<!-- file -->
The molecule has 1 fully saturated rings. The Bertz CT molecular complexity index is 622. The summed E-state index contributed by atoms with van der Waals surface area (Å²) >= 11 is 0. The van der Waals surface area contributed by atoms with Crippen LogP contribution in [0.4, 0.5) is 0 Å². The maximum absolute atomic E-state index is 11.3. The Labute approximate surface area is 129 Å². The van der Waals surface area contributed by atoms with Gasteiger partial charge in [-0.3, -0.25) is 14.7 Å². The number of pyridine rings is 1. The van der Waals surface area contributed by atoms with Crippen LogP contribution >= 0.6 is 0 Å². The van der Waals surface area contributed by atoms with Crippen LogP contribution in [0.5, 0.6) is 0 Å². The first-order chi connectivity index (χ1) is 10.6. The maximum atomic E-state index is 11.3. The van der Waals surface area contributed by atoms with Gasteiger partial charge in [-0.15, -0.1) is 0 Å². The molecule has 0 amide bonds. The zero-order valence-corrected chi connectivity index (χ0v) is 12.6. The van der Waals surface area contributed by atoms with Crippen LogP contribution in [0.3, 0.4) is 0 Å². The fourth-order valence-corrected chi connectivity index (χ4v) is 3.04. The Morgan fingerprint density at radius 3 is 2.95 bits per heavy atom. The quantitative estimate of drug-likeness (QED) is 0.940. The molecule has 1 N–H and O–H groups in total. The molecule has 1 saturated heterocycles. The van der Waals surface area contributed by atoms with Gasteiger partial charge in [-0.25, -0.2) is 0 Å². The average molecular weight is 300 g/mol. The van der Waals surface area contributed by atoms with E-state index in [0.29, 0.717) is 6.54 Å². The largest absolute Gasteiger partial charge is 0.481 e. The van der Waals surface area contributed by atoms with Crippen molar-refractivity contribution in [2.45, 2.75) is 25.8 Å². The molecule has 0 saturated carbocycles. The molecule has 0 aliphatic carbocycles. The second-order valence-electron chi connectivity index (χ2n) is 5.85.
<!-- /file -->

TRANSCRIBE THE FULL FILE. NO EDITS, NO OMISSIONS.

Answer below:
The molecule has 1 fully saturated rings. The Bertz CT molecular complexity index is 622. The summed E-state index contributed by atoms with van der Waals surface area (Å²) >= 11 is 0. The van der Waals surface area contributed by atoms with Crippen LogP contribution in [0.4, 0.5) is 0 Å². The maximum absolute atomic E-state index is 11.3. The Labute approximate surface area is 129 Å². The van der Waals surface area contributed by atoms with Gasteiger partial charge in [-0.3, -0.25) is 14.7 Å². The number of pyridine rings is 1. The van der Waals surface area contributed by atoms with Crippen LogP contribution >= 0.6 is 0 Å². The van der Waals surface area contributed by atoms with Crippen LogP contribution in [0.5, 0.6) is 0 Å². The first-order chi connectivity index (χ1) is 10.6. The maximum atomic E-state index is 11.3. The van der Waals surface area contributed by atoms with Gasteiger partial charge in [-0.15, -0.1) is 0 Å². The molecule has 0 amide bonds. The zero-order valence-corrected chi connectivity index (χ0v) is 12.6. The van der Waals surface area contributed by atoms with Crippen LogP contribution in [0.3, 0.4) is 0 Å². The fourth-order valence-corrected chi connectivity index (χ4v) is 3.04. The Morgan fingerprint density at radius 3 is 2.95 bits per heavy atom. The quantitative estimate of drug-likeness (QED) is 0.940. The molecule has 1 N–H and O–H groups in total. The molecule has 1 saturated heterocycles. The van der Waals surface area contributed by atoms with Gasteiger partial charge in [-0.25, -0.2) is 0 Å². The average molecular weight is 300 g/mol. The van der Waals surface area contributed by atoms with E-state index in [0.29, 0.717) is 6.54 Å². The largest absolute Gasteiger partial charge is 0.481 e. The van der Waals surface area contributed by atoms with Crippen molar-refractivity contribution in [2.45, 2.75) is 25.8 Å². The molecule has 0 saturated carbocycles. The molecule has 0 aliphatic carbocycles. The second-order valence-electron chi connectivity index (χ2n) is 5.85.